The Cooper Companies, Inc. (NYSE:COO) shareholders might be concerned after seeing the share price drop 14% in the last quarter. But that doesn't change the fact that the returns over the last five years have been pleasing. After all, the share price is up a market-beating 77% in that time.
In his essay The Superinvestors of Graham-and-Doddsville Warren Buffett described how share prices do not always rationally reflect the value of a business. One way to examine how market sentiment has changed over time is to look at the interaction between a company's share price and its earnings per share (EPS).
Over half a decade, Cooper Companies managed to grow its earnings per share at 8.0% a year. This EPS growth is lower than the 12% average annual increase in the share price. So it's fair to assume the market has a higher opinion of the business than it did five years ago. That's not necessarily surprising considering the five-year track record of earnings growth.
The graphic below depicts how EPS has changed over time (unveil the exact values by clicking on the image).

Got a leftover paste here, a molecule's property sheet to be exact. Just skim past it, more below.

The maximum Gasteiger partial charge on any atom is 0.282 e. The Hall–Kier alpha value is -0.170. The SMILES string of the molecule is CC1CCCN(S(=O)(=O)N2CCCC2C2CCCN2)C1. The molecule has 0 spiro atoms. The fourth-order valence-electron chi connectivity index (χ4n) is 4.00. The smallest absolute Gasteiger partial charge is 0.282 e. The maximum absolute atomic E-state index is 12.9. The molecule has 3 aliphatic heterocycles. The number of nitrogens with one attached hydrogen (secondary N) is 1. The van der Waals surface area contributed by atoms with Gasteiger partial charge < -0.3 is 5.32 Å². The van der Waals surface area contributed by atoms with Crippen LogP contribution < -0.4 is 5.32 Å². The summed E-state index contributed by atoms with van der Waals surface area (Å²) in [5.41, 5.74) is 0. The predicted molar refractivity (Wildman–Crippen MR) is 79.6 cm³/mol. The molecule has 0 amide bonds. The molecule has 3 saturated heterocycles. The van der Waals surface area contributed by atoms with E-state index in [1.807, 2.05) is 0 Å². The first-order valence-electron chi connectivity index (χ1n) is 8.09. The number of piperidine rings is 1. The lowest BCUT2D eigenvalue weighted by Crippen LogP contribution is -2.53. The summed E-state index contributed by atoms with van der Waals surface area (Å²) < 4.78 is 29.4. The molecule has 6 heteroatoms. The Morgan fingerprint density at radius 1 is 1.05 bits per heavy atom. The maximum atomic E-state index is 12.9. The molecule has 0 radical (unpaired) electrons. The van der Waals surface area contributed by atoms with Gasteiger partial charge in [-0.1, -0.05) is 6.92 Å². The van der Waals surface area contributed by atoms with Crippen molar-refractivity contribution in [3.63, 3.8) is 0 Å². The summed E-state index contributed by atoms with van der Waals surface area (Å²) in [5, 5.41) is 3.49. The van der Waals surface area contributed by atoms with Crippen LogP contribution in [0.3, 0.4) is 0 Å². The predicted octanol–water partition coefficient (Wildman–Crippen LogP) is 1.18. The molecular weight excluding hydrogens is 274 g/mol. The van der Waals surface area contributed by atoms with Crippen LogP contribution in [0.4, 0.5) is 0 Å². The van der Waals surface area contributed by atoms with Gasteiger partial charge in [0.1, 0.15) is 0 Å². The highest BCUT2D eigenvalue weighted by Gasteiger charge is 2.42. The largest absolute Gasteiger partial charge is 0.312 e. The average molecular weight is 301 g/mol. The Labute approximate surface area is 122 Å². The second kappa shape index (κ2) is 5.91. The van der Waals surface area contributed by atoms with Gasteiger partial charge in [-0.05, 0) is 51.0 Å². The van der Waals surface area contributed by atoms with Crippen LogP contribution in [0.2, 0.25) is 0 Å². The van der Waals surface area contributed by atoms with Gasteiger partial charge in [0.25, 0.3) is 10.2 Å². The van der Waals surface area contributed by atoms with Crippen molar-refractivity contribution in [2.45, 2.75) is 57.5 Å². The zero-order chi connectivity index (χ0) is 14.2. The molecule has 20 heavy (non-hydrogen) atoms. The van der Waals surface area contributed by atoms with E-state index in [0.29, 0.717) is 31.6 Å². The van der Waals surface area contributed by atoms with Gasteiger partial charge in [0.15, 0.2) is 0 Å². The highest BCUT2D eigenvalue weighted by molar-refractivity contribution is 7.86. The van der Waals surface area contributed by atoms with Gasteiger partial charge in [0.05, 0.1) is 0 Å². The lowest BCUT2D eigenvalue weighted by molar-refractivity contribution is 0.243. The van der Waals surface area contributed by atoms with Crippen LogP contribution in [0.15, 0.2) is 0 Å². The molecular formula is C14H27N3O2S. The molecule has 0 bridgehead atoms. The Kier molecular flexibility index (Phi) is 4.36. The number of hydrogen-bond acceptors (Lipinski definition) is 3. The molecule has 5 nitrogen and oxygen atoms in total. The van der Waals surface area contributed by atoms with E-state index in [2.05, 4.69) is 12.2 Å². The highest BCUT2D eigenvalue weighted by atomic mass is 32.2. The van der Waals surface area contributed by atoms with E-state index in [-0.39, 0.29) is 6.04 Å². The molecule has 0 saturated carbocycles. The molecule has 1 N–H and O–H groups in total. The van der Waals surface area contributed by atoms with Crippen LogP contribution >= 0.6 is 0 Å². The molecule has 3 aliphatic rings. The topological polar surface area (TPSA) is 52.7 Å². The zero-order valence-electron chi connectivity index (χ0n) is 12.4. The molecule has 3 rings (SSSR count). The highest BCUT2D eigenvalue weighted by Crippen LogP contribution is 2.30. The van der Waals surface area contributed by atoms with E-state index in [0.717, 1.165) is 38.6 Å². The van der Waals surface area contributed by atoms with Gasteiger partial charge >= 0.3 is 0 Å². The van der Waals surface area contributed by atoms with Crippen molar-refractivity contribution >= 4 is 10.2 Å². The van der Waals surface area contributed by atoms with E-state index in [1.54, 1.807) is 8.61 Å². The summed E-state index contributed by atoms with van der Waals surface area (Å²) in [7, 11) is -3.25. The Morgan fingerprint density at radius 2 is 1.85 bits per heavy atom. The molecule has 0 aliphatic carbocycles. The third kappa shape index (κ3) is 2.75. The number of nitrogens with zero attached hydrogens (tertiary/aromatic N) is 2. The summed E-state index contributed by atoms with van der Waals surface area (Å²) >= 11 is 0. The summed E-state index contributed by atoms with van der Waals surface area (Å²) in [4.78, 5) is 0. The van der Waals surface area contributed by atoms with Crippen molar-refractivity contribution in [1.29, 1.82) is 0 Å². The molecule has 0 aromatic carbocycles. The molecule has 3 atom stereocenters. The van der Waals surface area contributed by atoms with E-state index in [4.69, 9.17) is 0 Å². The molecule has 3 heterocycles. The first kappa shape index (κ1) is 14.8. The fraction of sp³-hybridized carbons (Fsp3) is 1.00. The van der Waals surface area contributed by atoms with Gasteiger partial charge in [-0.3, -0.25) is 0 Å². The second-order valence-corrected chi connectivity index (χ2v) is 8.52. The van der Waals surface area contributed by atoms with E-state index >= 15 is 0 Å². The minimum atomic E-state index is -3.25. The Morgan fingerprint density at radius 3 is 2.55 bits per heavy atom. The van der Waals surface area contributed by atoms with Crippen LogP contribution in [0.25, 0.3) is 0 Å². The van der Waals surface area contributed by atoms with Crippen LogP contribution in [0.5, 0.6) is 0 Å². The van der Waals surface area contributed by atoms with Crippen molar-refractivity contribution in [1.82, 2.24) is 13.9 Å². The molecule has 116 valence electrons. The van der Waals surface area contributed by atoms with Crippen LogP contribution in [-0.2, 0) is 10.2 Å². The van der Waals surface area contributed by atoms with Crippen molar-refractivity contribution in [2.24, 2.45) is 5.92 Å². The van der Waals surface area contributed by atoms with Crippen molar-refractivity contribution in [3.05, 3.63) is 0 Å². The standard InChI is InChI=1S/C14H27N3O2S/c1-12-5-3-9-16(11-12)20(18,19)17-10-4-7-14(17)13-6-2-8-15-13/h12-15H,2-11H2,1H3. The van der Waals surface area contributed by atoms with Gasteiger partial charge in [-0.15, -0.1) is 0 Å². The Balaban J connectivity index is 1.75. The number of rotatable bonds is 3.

It's probably worth noting that the CEO is paid less than the median at similar sized companies. It's always worth keeping an eye on CEO pay, but a more important question is whether the company will grow earnings throughout the years. Before buying or selling a stock, we always recommend a close examination of historic growth trends, available here..
A Different Perspective
Cooper Companies shareholders are up 12% for the year (even including dividends) . But that was short of the market average. It's probably a good sign that the company has an even better long term track record, having provided shareholders with an annual TSR of 12% over five years. Maybe the share price is just taking a breather while the business executes on its growth strategy. If you would like to research Cooper Companies in more detail then you might want to take a look at whether insiders have been buying or selling shares in the company.
If you like to buy stocks alongside management, then you might just love this free list of companies. (Hint: insiders have been buying them).
Please note, the market returns quoted in this article reflect the market weighted average returns of stocks that currently trade on US exchanges.
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If you spot an error that warrants correction, please contact the editor at firstname.lastname@example.org. This article by Simply Wall St is general in nature. It does not constitute a recommendation to buy or sell any stock, and does not take account of your objectives, or your financial situation. Simply Wall St has no position in the stocks mentioned. Thank you for reading.